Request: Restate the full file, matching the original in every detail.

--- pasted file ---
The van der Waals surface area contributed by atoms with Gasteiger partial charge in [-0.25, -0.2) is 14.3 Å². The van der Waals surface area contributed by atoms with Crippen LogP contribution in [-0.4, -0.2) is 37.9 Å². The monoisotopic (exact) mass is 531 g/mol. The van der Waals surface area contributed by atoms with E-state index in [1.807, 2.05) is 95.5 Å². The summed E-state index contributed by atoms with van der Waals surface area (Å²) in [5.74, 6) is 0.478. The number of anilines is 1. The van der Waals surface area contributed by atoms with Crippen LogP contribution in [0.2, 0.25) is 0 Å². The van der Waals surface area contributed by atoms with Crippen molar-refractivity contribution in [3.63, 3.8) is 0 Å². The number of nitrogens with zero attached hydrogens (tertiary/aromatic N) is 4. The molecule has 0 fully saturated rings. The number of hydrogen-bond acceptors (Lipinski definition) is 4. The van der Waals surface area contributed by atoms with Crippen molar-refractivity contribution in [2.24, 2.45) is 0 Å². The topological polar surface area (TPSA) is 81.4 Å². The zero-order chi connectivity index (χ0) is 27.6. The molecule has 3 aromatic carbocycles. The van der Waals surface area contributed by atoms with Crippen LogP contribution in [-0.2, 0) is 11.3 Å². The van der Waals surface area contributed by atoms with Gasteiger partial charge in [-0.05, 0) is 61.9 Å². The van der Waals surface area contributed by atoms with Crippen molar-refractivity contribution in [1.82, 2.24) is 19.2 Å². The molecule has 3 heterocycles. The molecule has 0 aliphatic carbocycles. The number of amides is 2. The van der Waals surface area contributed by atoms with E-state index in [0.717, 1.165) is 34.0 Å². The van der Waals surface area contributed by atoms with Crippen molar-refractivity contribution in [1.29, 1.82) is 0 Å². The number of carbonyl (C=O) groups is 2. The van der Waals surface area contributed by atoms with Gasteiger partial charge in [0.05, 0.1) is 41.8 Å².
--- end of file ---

The van der Waals surface area contributed by atoms with Gasteiger partial charge in [-0.25, -0.2) is 14.3 Å². The van der Waals surface area contributed by atoms with Crippen LogP contribution in [-0.4, -0.2) is 37.9 Å². The monoisotopic (exact) mass is 531 g/mol. The van der Waals surface area contributed by atoms with E-state index in [1.807, 2.05) is 95.5 Å². The summed E-state index contributed by atoms with van der Waals surface area (Å²) in [5.74, 6) is 0.478. The number of anilines is 1. The van der Waals surface area contributed by atoms with Crippen LogP contribution in [0.2, 0.25) is 0 Å². The van der Waals surface area contributed by atoms with Crippen molar-refractivity contribution in [3.63, 3.8) is 0 Å². The number of nitrogens with zero attached hydrogens (tertiary/aromatic N) is 4. The molecule has 0 fully saturated rings. The number of hydrogen-bond acceptors (Lipinski definition) is 4. The van der Waals surface area contributed by atoms with Crippen molar-refractivity contribution in [2.24, 2.45) is 0 Å². The topological polar surface area (TPSA) is 81.4 Å². The zero-order chi connectivity index (χ0) is 27.6. The molecule has 3 aromatic carbocycles. The van der Waals surface area contributed by atoms with Crippen LogP contribution in [-0.2, 0) is 11.3 Å². The van der Waals surface area contributed by atoms with Gasteiger partial charge in [-0.05, 0) is 61.9 Å². The van der Waals surface area contributed by atoms with Crippen molar-refractivity contribution in [1.82, 2.24) is 19.2 Å². The molecule has 3 heterocycles. The molecule has 0 aliphatic carbocycles. The number of amides is 2. The van der Waals surface area contributed by atoms with E-state index in [0.717, 1.165) is 34.0 Å². The van der Waals surface area contributed by atoms with Crippen molar-refractivity contribution in [1.29, 1.82) is 0 Å². The number of carbonyl (C=O) groups is 2. The van der Waals surface area contributed by atoms with Gasteiger partial charge in [0.05, 0.1) is 41.8 Å².